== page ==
Instant Pot Julia Child’s Beef Bourguignon–A super simplified version of Julia Child’s famous recipe with beef, carrots, onions and mushrooms made in the Instant Pot.
Instant Pot Julia Child’s Beef Bourguignon
Perhaps I should call this recipe Karen Child’s Beef Bourguignon because I changed it quite a bit from Julia’s recipe. I wanted to follow Julia’s recipe. I really did. But after looking it over and going cross-eyed because of the amount of time and steps I just couldn’t do it. Although I bet it would taste good I just couldn’t give that much time to one dinner. I am a fast and easy dinner type of girl, as you know if you follow my recipes.
My version is, of course, made in the Instant Pot instead of on the stove and oven. Some steps have been combined, some steps have been eliminated. However, it does contain most all of the same ingredients as the original recipe. I do think you will enjoy this dinner. It’s beefy and flavorful and the sauce is, oh, so yummy.
More Beef Recipes You’ll Love…
Instant Pot Sunday Dinner Pot Roast
Instant Pot Po Boy Roast Beef Sandwich
Instant Pot Round Steak and Gravy
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Instant Pot Julia Child’s Beef Bourguignon
- Prep Time: 30 minutes
- Cook Time: 35 minutes (plus release time)
- Total Time: 1 hour 5 minutes
- Yield: 6 servings 1x
A super simplified version of Julia Child’s famous recipe with beef, carrots, onions and mushrooms made in the Instant Pot.
- 3 pieces of thick cut bacon or 6 slices of regular cut bacon
- 3 pounds rump roast or chuck roast, cut into 1–2 inch cubes
- 1/4 tsp kosher salt
- 1/4 tsp black pepper
- 1 large white onion, sliced
- 1 large carrot, peeled and sliced
- 1/2 pound (8 oz) sliced mushrooms
- 18 small pearl onions (fresh or frozen)
- 3 cups beef broth (or 1 1/2 cups red wine + 1 1/2 cups beef broth)
- 2 cloves smashed garlic
- 1 Tbsp tomato paste
- 1 crumbled bay leaf
- 1/2 tsp dried thyme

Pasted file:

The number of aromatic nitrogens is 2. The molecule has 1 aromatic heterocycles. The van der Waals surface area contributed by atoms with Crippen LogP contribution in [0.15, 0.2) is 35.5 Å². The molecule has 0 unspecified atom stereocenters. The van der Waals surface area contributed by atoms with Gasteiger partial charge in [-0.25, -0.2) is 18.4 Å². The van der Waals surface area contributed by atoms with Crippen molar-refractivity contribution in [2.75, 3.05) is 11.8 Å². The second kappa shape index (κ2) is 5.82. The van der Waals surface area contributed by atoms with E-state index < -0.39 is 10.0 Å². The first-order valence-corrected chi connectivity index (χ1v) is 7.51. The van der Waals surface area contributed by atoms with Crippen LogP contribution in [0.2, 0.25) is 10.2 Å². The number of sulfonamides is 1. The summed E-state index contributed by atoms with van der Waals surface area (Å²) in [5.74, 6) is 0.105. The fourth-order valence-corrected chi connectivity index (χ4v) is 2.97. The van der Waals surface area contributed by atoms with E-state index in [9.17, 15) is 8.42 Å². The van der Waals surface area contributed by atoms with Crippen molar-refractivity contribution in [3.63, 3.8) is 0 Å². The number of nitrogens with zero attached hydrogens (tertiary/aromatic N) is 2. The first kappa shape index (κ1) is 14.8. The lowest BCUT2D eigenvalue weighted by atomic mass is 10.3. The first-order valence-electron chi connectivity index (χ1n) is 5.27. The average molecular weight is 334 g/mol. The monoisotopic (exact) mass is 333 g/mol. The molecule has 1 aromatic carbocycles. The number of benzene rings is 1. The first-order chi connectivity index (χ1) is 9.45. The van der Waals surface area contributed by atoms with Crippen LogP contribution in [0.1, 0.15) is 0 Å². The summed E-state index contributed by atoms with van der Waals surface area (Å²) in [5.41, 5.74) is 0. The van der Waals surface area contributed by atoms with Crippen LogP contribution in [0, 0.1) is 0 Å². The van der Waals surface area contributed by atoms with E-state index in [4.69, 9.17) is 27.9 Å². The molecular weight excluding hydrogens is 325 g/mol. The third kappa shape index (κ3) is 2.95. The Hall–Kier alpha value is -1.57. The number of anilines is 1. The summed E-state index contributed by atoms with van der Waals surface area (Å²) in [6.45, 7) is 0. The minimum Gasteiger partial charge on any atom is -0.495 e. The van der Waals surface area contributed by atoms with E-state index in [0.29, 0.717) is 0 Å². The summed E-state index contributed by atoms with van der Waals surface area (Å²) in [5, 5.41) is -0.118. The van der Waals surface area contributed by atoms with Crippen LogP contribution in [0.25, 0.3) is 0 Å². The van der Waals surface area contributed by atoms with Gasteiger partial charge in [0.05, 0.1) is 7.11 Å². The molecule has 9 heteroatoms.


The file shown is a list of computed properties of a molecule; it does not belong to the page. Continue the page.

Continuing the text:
- 1 tsp dried parsley
- 3 Tbsp melted butter
- 1/4 cup flour
- 2 Tbsp red wine vinegar
- Turn Instant Pot to sauté setting. While it’s heating up cut the bacon into quarter inch pieces with kitchen shears*. Add the bacon pieces into the pot and cook until crisp. Remove the bacon pieces with a slotted spoon and lay on a paper towel lined plate.
- Sprinkle the kosher salt and pepper on the meat. Use tongs to place the pieces of meat into the pot in one layer. You’ll need to work in batches. Brown the meat on all sides in the bacon grease. Move the meat to a plate and set aside.
- Add the onion, carrot, mushrooms and pearl onions into the pot and sauté for about 5 minutes. Move the vegetables to a plate.
- Pour the broth/wine into the pot and scrape bottom of pot so that nothing is sticking.
- Add the meat back into the pot. Add in the garlic, tomato paste, bay leaf, thyme and parsley.
- Cover Instant Pot and secure the lid. Make sure valve is set to sealing. Set the manual/pressure cook button to 25 minutes. When time is up use a quick release by moving the valve to venting. Remove the lid.
- Add the sautéed vegetables into the pot. Cover pot and secure the lid. Set valve to sealing. Set the manual/pressure cook button to 10 minutes. When time is up let the pot sit for at least 10-15 minutes or a full natural pressure release. Remove the lid.
- In a small bowl stir together the melted butter and the flour until smooth. Turn Instant Pot to sauté setting. Stir the flour mixture into the pot and let it thicken for about 5 minutes. Stir in the vinegar and bacon. Season to taste.
- Ladle into bowls and enjoy!
- Category: Beef
- Method: Instant Pot